Jonathan Allen has never been one to take all the credit for his individual success. Nothing will change that, not even if he happens to be putting up exceptional numbers as a pass-rusher.
"As happy as I am to get off to a hot start," Allen said following the Washington Football Team's 30-29 thrilling victory over the New York Giants, "It's really not just me. No man can go out there and get all the sacks by himself."
Allen hasn't wasted any time living up to the four-year contract extension he signed over the summer. Thanks to a pair of sacks last Thursday night, including a suplex on Daniel Jones, Allen already has more sacks in two games (3) than he did in all of 2020 (2). It would be easy for him to take all the praise -- there aren't many who would speak against him, either -- but rather than keep the spotlight all to himself, he's been giving props to his teammates.
"If we're being honest, I think sacks are very situational," Allen said. "Out of my three sacks, I feel like two of them are because of what other guys around me did."
To be fair, Allen does have a point. Much of a defensive lineman's ability to bring quarterbacks to the ground depends on how long defensive backs are able to cover and whether the rest of the rush is successful. It was because of Chase Young's pressure against the Los Angeles Chargers that forced Justin Herbert to step up in the pocket, where Allen was there to wrap his arms around the second-year quarterback.
A similar situation happened five days later against the Giants; Daron Payne beat center Billy Price and crashed the pocket, and Allen grabbed Jones before he could slip away.
As humble as Allen has been recently, there's no denying that his second sack on Jones -- the one that ended with the quarterback being slung to the ground -- was a standout individual effort. This time, it was his turn to rip through Price, and after wrestling away from the center's grasp, he had a clear path to create a seven-yard loss.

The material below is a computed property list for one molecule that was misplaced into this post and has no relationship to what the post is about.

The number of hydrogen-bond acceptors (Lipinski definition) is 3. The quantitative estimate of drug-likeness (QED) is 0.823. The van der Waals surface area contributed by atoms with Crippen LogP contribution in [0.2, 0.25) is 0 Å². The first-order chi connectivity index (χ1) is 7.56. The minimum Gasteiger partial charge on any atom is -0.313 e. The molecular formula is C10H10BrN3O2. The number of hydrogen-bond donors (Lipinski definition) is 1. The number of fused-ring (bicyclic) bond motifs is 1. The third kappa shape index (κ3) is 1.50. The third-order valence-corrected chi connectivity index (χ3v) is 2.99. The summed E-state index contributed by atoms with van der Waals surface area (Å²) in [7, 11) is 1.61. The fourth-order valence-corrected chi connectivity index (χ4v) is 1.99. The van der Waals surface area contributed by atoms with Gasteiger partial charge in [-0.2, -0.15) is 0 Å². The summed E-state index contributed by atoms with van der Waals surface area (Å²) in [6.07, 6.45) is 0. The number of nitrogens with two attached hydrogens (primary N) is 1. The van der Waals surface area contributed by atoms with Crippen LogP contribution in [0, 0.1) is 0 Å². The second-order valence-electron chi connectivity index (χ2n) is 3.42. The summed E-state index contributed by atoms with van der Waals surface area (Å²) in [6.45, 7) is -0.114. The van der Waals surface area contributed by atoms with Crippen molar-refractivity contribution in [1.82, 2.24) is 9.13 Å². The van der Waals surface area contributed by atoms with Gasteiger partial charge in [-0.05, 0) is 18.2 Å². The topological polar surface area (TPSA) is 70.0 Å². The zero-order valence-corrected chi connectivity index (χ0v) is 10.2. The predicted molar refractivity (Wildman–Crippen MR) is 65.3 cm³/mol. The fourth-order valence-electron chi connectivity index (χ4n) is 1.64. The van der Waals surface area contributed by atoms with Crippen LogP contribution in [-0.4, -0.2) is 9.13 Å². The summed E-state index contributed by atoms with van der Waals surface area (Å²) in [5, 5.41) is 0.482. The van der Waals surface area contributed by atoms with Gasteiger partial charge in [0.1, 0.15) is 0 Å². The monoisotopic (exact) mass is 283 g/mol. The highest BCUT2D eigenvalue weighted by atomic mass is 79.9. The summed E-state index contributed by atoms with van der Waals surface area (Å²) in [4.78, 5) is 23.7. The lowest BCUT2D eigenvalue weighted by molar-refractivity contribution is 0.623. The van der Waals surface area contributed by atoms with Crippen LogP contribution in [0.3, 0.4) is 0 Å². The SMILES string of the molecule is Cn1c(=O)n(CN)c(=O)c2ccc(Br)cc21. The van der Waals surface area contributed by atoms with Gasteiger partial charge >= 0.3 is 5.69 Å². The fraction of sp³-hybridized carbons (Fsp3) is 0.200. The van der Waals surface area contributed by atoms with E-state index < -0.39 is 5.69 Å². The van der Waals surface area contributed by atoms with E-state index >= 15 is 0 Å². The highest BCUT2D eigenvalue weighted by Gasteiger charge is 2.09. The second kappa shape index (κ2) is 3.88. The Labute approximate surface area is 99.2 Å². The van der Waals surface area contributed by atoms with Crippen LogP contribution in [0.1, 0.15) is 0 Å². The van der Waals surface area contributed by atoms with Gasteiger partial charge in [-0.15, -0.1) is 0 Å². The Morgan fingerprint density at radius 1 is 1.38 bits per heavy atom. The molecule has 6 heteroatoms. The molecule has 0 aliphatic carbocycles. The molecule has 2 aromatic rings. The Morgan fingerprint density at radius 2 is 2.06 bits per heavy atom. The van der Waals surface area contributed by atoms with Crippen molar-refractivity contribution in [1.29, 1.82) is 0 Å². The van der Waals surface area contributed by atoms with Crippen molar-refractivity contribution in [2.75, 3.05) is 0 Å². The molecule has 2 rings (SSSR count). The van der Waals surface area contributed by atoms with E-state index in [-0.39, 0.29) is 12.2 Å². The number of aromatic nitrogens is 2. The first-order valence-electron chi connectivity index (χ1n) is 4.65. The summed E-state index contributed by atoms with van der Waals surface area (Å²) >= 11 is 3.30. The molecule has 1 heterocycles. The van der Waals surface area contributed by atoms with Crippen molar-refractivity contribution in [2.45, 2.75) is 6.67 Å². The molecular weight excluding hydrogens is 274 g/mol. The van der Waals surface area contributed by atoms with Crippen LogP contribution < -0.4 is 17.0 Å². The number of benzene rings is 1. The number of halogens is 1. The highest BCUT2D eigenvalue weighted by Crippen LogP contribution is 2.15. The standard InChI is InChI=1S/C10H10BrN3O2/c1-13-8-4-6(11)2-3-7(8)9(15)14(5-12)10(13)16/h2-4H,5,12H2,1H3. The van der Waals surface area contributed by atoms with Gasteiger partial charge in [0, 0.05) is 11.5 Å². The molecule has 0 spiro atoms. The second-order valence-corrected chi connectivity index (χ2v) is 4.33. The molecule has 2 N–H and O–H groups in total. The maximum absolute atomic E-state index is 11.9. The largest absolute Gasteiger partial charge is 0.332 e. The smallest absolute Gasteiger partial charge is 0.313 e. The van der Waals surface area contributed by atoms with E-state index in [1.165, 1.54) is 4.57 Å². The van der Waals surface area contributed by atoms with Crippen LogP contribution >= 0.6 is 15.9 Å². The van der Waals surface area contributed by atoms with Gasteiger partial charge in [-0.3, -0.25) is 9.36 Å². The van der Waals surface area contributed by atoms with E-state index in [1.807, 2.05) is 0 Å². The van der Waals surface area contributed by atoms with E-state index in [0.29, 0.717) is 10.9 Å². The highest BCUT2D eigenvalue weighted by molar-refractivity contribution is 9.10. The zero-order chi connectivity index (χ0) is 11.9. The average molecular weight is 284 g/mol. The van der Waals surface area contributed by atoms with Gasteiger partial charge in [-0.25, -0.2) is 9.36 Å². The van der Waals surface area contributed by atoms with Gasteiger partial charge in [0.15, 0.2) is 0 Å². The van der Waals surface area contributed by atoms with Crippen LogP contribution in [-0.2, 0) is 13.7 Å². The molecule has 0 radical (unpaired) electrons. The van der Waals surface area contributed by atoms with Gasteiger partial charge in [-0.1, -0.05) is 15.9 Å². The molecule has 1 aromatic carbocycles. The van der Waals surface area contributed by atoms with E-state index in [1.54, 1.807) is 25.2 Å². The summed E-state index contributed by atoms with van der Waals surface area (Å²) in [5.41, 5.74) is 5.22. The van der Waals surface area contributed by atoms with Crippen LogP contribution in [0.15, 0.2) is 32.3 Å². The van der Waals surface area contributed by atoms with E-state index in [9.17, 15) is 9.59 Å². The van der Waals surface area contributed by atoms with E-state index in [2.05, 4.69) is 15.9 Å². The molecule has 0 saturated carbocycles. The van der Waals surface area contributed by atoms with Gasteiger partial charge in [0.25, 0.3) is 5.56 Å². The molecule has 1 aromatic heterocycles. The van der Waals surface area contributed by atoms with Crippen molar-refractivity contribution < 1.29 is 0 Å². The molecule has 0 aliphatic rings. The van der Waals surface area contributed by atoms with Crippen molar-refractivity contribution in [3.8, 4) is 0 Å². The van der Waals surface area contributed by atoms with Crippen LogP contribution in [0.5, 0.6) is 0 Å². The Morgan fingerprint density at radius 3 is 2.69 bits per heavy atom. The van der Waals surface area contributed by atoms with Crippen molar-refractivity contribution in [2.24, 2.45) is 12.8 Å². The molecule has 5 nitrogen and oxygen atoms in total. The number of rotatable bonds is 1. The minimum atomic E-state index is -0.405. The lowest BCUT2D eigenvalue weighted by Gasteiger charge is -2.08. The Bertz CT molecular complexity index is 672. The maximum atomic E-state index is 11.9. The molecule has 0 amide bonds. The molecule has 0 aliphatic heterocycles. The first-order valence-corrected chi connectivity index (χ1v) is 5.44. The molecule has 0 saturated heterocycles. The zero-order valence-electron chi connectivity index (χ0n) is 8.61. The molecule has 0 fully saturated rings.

It was part of a four-sack night from Washington's defense -- a definitive improvement from its opener against the Chargers.
"We did enough to get the win, but moving forward, we just have to do better," Allen said. "It's not like the issues are we're just not good enough, we obviously have the talent. We just got to focus on the little things, and honestly, thank God our offense was there to save us time and time again."
In what was expected to be a year for Young or Montez Sweat to dominate Washington's pass rush, Allen has been an early leader in the category. On top of leading the team in sacks -- he's also tied for third in the league -- he also has eight pressures.
So, is Allen played exceptionally well the start the year, or does all the success go to the rest of Washington's defense? Ron Rivera's answer: it's both.
"I think a lot of it has to do with the guys around [him]," Rivera said Friday. "He benefits from having really solid teammates. Guys that command certain types of protections out there. And at the same time, just his own natural ability to make plays as well. It's a really good unit."
Allen feels that 2020 was one of his best years as a pass-rusher in his "entire life." Seeing as he finished eighth in individual pass-rush win rate, it's hard to argue with that statement. Still, that doesn't take away from the impact Allen is having so far. After all, he's already about halfway towards tying the career-high eight sacks he recorded in 2018.
And seeing as Washington will be playing the Buffalo Bills, who allowed the ninth-fewest sacks in 2020, the team will need all the pressure it can get from Allen, regardless of whether that's generated from his teammates or Allen himself.